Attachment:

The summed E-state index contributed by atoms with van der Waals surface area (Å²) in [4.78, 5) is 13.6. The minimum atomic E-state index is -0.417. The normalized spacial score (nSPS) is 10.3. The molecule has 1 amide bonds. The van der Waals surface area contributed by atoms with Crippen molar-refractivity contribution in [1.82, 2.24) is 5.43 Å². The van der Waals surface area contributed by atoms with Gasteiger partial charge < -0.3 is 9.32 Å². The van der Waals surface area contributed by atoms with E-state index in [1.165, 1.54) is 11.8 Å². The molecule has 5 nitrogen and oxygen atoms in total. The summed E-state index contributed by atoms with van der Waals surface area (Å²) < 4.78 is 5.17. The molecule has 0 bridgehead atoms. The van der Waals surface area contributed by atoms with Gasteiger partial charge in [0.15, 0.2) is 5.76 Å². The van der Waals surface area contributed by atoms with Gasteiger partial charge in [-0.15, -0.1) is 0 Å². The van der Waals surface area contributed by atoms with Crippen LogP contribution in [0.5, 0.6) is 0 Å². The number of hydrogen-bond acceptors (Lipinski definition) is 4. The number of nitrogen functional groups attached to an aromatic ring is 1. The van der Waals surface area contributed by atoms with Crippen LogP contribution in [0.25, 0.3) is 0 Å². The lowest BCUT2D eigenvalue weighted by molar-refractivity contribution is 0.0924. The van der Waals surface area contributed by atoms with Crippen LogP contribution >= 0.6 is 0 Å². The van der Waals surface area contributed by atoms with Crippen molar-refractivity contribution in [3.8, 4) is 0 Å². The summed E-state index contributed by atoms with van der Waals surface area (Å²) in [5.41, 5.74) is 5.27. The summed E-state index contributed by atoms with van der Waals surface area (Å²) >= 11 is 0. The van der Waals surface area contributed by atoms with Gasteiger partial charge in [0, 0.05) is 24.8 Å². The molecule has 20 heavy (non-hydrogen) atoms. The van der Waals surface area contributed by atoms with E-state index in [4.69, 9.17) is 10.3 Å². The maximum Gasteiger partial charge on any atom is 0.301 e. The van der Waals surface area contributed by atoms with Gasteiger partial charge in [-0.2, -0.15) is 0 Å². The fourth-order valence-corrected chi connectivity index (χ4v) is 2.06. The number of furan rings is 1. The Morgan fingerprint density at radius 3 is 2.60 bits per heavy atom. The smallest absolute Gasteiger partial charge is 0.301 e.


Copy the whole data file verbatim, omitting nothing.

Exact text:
The summed E-state index contributed by atoms with van der Waals surface area (Å²) in [4.78, 5) is 13.6. The minimum atomic E-state index is -0.417. The normalized spacial score (nSPS) is 10.3. The molecule has 1 amide bonds. The van der Waals surface area contributed by atoms with Crippen molar-refractivity contribution in [1.82, 2.24) is 5.43 Å². The van der Waals surface area contributed by atoms with Gasteiger partial charge < -0.3 is 9.32 Å². The van der Waals surface area contributed by atoms with E-state index in [1.165, 1.54) is 11.8 Å². The molecule has 5 nitrogen and oxygen atoms in total. The summed E-state index contributed by atoms with van der Waals surface area (Å²) < 4.78 is 5.17. The molecule has 0 bridgehead atoms. The van der Waals surface area contributed by atoms with Gasteiger partial charge in [0.15, 0.2) is 5.76 Å². The van der Waals surface area contributed by atoms with Gasteiger partial charge in [-0.15, -0.1) is 0 Å². The van der Waals surface area contributed by atoms with Crippen LogP contribution in [0.5, 0.6) is 0 Å². The number of hydrogen-bond acceptors (Lipinski definition) is 4. The number of nitrogen functional groups attached to an aromatic ring is 1. The van der Waals surface area contributed by atoms with Crippen LogP contribution in [0.25, 0.3) is 0 Å². The lowest BCUT2D eigenvalue weighted by molar-refractivity contribution is 0.0924. The van der Waals surface area contributed by atoms with Crippen LogP contribution >= 0.6 is 0 Å². The van der Waals surface area contributed by atoms with Crippen molar-refractivity contribution in [3.8, 4) is 0 Å². The summed E-state index contributed by atoms with van der Waals surface area (Å²) in [5.41, 5.74) is 5.27. The summed E-state index contributed by atoms with van der Waals surface area (Å²) >= 11 is 0. The van der Waals surface area contributed by atoms with Gasteiger partial charge in [0, 0.05) is 24.8 Å². The molecule has 20 heavy (non-hydrogen) atoms. The van der Waals surface area contributed by atoms with E-state index in [4.69, 9.17) is 10.3 Å². The maximum Gasteiger partial charge on any atom is 0.301 e. The van der Waals surface area contributed by atoms with Gasteiger partial charge in [-0.2, -0.15) is 0 Å². The fourth-order valence-corrected chi connectivity index (χ4v) is 2.06. The number of furan rings is 1. The Morgan fingerprint density at radius 3 is 2.60 bits per heavy atom. The smallest absolute Gasteiger partial charge is 0.301 e.